All in all, that can be a pretty hard plan to follow. It will certainly take some time for your psychological state to get to a point where you feel that you are eating enough. Some that have tried this diet have said that the cravings for tasteful food were too much to overcome early in the diet, which makes this one pretty hard to stick with.

There seems to be a huge divide between people that say this plan does not work at all while others have said that it’s a plan that changes their mental state completely. There aren’t many studies to back up Roberts’s claims, though it really seems to depend on the person. It would be nice if there were more suggestions in terms of foods that you should be eating outside of just olive oil and sugar water.

What to Know About the Shangri-La Diet


If the Shangri-La Diet has worked for you and you are able to get down to your goal weight, maintaining your weight loss can be a bit different. Once you get to that point, Roberts suggested that you eat 1,200 calories per day. That is a pretty low amount, and you may continue to lose weight by eating that much. Also, all of the calories are either from sugar water, fruit or just one large meal of 900 calories per day. That can be another hard diet to stick to.

Unfortunately, there aren’t too many resources for the Shangri-La Diet outside of the book that Roberts created. You can find it for pretty cheap at this point, but there isn’t a large online community like some of the other diets that we have reviewed. Sadly, Roberts passed away in 2014 at the age of 60 while hiking, so there won’t be another book released on the subject from the source, though there is plenty of information available.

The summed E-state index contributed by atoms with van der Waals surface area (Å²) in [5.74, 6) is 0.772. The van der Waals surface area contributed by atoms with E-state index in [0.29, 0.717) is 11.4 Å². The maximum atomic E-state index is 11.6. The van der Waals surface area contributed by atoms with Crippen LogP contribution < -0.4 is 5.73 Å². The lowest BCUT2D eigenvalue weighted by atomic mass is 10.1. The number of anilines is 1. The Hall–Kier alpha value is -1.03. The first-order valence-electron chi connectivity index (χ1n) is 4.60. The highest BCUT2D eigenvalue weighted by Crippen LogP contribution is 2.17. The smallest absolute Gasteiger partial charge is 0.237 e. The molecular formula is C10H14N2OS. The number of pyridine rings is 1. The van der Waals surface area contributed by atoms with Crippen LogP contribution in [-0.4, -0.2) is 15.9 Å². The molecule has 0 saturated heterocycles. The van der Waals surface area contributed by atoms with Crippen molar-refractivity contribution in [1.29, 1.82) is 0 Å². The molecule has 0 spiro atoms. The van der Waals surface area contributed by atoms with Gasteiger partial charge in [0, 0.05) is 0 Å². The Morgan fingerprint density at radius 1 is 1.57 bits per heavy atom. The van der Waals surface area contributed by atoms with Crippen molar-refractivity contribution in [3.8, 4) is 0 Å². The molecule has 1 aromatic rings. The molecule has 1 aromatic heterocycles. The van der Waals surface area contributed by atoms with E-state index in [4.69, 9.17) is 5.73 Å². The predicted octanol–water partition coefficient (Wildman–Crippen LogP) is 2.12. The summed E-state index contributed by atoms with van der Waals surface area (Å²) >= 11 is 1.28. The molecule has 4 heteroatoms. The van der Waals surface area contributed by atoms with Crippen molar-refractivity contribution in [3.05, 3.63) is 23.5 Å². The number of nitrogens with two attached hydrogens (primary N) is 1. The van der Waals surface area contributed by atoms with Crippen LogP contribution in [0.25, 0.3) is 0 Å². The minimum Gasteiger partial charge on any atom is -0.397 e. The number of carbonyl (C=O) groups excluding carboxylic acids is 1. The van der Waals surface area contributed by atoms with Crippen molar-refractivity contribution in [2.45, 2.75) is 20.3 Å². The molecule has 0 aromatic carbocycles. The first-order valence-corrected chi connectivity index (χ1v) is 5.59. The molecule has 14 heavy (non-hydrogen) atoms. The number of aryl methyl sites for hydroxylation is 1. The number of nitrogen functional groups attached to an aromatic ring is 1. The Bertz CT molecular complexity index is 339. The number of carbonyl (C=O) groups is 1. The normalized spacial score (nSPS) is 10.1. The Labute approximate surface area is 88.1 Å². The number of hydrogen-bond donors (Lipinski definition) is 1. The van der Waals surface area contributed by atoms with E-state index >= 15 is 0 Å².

There are detractors and endorses of the Shangri-La Diet, especially since exercise is not a part of the plan. While Roberts was active himself, there was never a big push for adding exercise. Most experts will agree that staying active while on a weight loss plan will not only help you lose weight faster, but will also make you healthier overall, increasing your lifespan.

Summing it Up


With so much conflicting information and reviews out there about the Shangri-La Diet, it can be hard to want to give it a try. It doesn’t seem that eating extra virgin olive oil would have any negative effects on your health, though it does seem odd to want to actively swallow it down multiple times per day. Though Roberts claimed that the diet was nearly foolproof, there wasn’t much evidence behind it outside of personal experience and stories from those that lost weight on the plan.

Those that tried it out and lost weight swear by the Shangri-La Diet and suggest it to their friends, which is why the plan got so popular in the first place. It all really depends on how much you can stick to closing up your nose and eating food while also swallowing spoonfuls of olive oil. It doesn’t seem like something that you would be able to do for long term as you’d eventually get sick of it. If you’re really desperate, though, it could be worth a shot.

Where the Shangri-La Diet gets higher marks from experts is how safe it is overall. Unlike some diets, it’s pretty harmless and while you can eat whatever you want, the claim is that you won’t want to. It would be hard to say with confidence that the Shangri-La Diet is a plan that would work, especially if you really do take the “eating what you want” plan to heart. Some people end up just gaining more weight than they had before. Overall, it’s not one of the best diets that we’ve seen out there, but it’s certainly among the most interesting. And with how badly some people want to lose weight, we’re not surprised that so many have tried it out through the years.